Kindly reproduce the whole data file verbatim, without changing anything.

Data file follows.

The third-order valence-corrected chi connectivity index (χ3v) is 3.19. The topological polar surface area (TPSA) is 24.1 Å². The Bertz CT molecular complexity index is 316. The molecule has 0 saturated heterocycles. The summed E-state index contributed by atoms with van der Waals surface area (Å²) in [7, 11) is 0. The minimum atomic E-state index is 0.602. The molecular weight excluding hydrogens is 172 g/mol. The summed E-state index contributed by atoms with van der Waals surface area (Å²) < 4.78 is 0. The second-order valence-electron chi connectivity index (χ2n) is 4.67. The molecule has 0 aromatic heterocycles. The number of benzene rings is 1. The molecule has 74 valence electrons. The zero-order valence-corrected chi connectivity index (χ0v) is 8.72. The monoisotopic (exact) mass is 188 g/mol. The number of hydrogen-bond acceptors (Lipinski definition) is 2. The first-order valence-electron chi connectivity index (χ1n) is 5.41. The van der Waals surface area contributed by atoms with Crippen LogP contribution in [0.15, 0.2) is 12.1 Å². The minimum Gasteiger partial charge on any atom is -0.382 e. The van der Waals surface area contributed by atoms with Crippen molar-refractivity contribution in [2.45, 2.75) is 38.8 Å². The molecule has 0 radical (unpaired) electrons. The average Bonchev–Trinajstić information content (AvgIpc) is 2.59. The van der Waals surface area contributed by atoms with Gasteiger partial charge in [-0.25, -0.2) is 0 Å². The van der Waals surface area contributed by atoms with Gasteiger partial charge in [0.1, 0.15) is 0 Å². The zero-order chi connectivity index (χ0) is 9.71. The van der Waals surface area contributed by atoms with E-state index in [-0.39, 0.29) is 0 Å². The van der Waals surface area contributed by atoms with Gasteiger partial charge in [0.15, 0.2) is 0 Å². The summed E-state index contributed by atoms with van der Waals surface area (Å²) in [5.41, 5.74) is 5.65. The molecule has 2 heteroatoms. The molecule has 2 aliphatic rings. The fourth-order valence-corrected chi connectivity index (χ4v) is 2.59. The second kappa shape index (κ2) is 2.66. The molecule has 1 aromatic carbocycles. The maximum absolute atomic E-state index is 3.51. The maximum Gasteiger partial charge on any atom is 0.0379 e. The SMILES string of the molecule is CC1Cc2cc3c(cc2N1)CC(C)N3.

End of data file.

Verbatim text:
The third-order valence-corrected chi connectivity index (χ3v) is 3.19. The topological polar surface area (TPSA) is 24.1 Å². The Bertz CT molecular complexity index is 316. The molecule has 0 saturated heterocycles. The summed E-state index contributed by atoms with van der Waals surface area (Å²) in [7, 11) is 0. The minimum atomic E-state index is 0.602. The molecular weight excluding hydrogens is 172 g/mol. The summed E-state index contributed by atoms with van der Waals surface area (Å²) < 4.78 is 0. The second-order valence-electron chi connectivity index (χ2n) is 4.67. The molecule has 0 aromatic heterocycles. The number of benzene rings is 1. The molecule has 74 valence electrons. The zero-order valence-corrected chi connectivity index (χ0v) is 8.72. The monoisotopic (exact) mass is 188 g/mol. The number of hydrogen-bond acceptors (Lipinski definition) is 2. The first-order valence-electron chi connectivity index (χ1n) is 5.41. The van der Waals surface area contributed by atoms with Crippen LogP contribution in [0.15, 0.2) is 12.1 Å². The minimum Gasteiger partial charge on any atom is -0.382 e. The van der Waals surface area contributed by atoms with Crippen molar-refractivity contribution in [2.45, 2.75) is 38.8 Å². The molecule has 0 radical (unpaired) electrons. The average Bonchev–Trinajstić information content (AvgIpc) is 2.59. The van der Waals surface area contributed by atoms with Gasteiger partial charge in [-0.25, -0.2) is 0 Å². The van der Waals surface area contributed by atoms with Gasteiger partial charge in [0.1, 0.15) is 0 Å². The zero-order chi connectivity index (χ0) is 9.71. The van der Waals surface area contributed by atoms with E-state index in [-0.39, 0.29) is 0 Å². The van der Waals surface area contributed by atoms with Gasteiger partial charge in [0.15, 0.2) is 0 Å². The summed E-state index contributed by atoms with van der Waals surface area (Å²) in [5.41, 5.74) is 5.65. The molecule has 2 heteroatoms. The molecule has 2 aliphatic rings. The fourth-order valence-corrected chi connectivity index (χ4v) is 2.59. The second kappa shape index (κ2) is 2.66. The molecule has 1 aromatic carbocycles. The maximum absolute atomic E-state index is 3.51. The maximum Gasteiger partial charge on any atom is 0.0379 e. The SMILES string of the molecule is CC1Cc2cc3c(cc2N1)CC(C)N3.